The Not So Flying Flying Lemur (Which Isn’t Even a Lemur)

Although commonly referred to as flying lemurs, colugos glide rather than fly. In addition, they are in fact not lemurs at all, rendering there name completely misleading. There are two species of colugos, one is The Malayan flying lemur and the other is the Philippines flying lemur. Together these two species make up the Dermoptera order.

Colugos are commonly found in Malaysia, Thailand, Singapore, and the Philippines.They are roughly the size of a cat and weigh about 1 – 1.75 kilograms. They are about 36-43cm long with a tail that is anywhere from 22-27cm long and can measure about 70cm across. These dimension gives them a wing loading of about 30 N/m2. This means that the wing loading of the colugo is similar to that of the Falco Dickinsoni and the Northern flicker.

Instead of flying, colugos glide through the forest from one tree to another and can glide as far as 110m on a single jump. They are able to glide because of a thin membrane of skin called a patagium, which is connected to their limbs, their body, and part of their tails. Studies have shown that the colugos uses this membrane to act as a sort of parachute as they descend from trees to a soft landing.  Also, they reposition their limbs to absorb the force of the landing which is another way in which they produce softer landings.Colugos can glide as much as two miles per night. On average, the colugos glides about 12 meters horizontally for every vertical meter that it descends.

These animals are able to glide around trees and other obstacles because of their ability to make sharp turns mid-glide. Because of this advanced ability to glide and maneuver in the air they were studied by a team at the University of California, Berkeley.

Researchers glued motion detectors onto the backs of several colugos and monitored their flight. Greg Byrnes, a member if the study team, explained that “by studying how gliding animals control their membrane, we can learn a lot about how to control flexible wings”. So by researching these creatures it may be possible for engineers to design new types of flexible wings that could be implemented on planes or other flying devices such as hang gliders. Also, the soft fur of these creatures is thought to decrease turbulence which could also be implemented in new technological developments.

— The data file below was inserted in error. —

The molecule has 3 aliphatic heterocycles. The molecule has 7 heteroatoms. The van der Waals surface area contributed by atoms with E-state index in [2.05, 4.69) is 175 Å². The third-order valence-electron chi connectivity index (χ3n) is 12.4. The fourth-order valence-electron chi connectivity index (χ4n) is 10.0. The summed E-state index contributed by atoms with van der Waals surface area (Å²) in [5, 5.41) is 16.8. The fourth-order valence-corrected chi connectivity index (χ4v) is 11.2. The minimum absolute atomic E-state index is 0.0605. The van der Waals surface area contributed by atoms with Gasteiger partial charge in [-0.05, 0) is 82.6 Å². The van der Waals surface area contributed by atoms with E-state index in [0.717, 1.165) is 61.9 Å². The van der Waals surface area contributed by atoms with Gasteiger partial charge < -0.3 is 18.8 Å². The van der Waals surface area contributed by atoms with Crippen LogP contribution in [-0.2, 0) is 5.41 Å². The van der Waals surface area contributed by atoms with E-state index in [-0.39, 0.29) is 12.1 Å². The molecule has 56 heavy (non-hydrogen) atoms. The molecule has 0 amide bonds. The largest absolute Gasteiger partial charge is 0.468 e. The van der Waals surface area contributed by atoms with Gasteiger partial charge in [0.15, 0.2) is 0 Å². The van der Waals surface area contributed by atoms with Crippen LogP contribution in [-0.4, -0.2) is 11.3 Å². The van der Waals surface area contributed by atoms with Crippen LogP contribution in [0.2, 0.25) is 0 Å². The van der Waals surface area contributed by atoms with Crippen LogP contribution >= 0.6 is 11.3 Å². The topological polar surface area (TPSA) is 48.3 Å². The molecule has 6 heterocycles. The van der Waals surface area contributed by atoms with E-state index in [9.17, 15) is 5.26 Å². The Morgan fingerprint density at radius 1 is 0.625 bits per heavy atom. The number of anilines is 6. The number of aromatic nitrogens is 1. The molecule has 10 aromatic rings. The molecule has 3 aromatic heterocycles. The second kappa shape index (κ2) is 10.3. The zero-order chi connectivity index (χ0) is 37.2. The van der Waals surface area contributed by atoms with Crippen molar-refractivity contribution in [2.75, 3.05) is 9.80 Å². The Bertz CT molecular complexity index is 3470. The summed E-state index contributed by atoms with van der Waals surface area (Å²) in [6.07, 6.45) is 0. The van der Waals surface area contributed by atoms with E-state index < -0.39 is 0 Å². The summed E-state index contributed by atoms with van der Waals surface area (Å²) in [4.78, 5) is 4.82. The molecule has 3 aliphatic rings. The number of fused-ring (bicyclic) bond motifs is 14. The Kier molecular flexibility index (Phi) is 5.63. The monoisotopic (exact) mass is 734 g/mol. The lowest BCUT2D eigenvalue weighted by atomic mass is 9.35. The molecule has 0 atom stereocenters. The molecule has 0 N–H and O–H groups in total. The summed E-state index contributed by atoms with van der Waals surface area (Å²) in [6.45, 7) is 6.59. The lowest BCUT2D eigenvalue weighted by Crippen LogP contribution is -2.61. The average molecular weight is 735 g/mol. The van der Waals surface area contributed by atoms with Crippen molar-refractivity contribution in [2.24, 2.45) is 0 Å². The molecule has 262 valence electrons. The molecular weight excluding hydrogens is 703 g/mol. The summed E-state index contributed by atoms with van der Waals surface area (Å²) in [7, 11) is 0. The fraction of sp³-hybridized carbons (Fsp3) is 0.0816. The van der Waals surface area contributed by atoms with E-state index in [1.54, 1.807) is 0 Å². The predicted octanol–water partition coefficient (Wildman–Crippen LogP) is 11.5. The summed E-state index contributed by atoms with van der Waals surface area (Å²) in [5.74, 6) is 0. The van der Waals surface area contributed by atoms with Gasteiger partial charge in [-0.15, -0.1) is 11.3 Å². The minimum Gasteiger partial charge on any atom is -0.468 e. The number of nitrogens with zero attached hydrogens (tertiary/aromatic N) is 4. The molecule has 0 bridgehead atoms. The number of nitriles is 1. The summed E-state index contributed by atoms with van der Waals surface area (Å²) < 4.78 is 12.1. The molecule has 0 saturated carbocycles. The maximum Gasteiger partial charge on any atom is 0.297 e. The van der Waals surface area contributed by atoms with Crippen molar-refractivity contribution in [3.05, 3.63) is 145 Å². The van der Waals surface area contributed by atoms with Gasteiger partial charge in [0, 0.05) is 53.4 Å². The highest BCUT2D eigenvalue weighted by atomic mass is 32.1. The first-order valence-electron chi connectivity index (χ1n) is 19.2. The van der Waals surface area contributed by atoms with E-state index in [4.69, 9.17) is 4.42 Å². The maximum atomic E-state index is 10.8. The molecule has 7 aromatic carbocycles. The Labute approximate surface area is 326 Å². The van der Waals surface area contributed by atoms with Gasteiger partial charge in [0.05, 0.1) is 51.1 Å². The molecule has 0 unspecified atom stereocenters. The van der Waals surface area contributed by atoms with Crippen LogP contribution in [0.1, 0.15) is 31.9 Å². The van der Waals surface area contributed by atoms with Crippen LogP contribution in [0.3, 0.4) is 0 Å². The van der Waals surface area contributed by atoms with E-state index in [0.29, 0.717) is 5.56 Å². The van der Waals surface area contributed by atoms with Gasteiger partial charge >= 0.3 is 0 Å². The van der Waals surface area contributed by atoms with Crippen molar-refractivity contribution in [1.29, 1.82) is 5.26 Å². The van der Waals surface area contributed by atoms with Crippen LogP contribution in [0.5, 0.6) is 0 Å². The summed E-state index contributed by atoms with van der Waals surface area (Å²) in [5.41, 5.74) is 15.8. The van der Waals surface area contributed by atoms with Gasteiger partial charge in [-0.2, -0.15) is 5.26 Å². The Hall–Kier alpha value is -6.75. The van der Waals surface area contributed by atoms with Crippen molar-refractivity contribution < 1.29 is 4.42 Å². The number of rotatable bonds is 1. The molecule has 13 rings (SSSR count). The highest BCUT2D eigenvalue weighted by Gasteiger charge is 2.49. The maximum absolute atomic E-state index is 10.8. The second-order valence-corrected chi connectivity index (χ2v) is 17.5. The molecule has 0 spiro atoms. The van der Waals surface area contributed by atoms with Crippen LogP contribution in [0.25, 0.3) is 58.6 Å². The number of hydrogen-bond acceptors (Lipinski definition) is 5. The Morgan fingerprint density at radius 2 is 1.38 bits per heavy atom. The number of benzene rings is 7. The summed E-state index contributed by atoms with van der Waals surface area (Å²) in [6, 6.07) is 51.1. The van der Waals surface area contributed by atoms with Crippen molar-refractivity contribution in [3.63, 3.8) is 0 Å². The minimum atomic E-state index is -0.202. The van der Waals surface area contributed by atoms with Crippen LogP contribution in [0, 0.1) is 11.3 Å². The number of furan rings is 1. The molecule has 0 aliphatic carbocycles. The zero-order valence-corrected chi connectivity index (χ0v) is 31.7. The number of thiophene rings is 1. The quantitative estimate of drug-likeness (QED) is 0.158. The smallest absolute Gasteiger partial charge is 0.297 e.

The colugos is an advanced glider that has nearly perfected the skill. They can glide for long distances in relationship to their vertical height while still maintaing maneuverability. Also, the colugos is able to land softly and glide smoothly through the air with reduced turbulence. Much can learned from these creature which may one day be us full for other types of flight.

Works Cited:

2 Comments

Lorena Barba posted on September 27, 2012 at 12:27 am

posted 11:59 PM, amazing! :-)

Lorena Barba posted on September 28, 2012 at 8:59 pm

You quoted PhD student Greg Byrnes, who conducted the field work on colugos with glued-on accelerometers. Byrnes supervisor was Prof. Robert Dudley, our guest speaker next week!

Here is a press release from UC-Berkeley on their work, published in 2008:
http://berkeley.edu/news/media/releases/2008/02/07_colugo.shtml
and here is a sweet little BBC video of colugos:
http://www.bbc.co.uk/learningzone/clips/10486.flv

You may not have realized the significance of the glide performance you read from your source. Although this value of a 12:1 glide ratio is, apparently, a rare observation(*), it is as good as the glide ratio of an airliner. See:
http://en.wikipedia.org/wiki/Gliding_flight#Glide_ratio
As far as I can find, this was reported in the 1977 book “Mammals of Thailand”.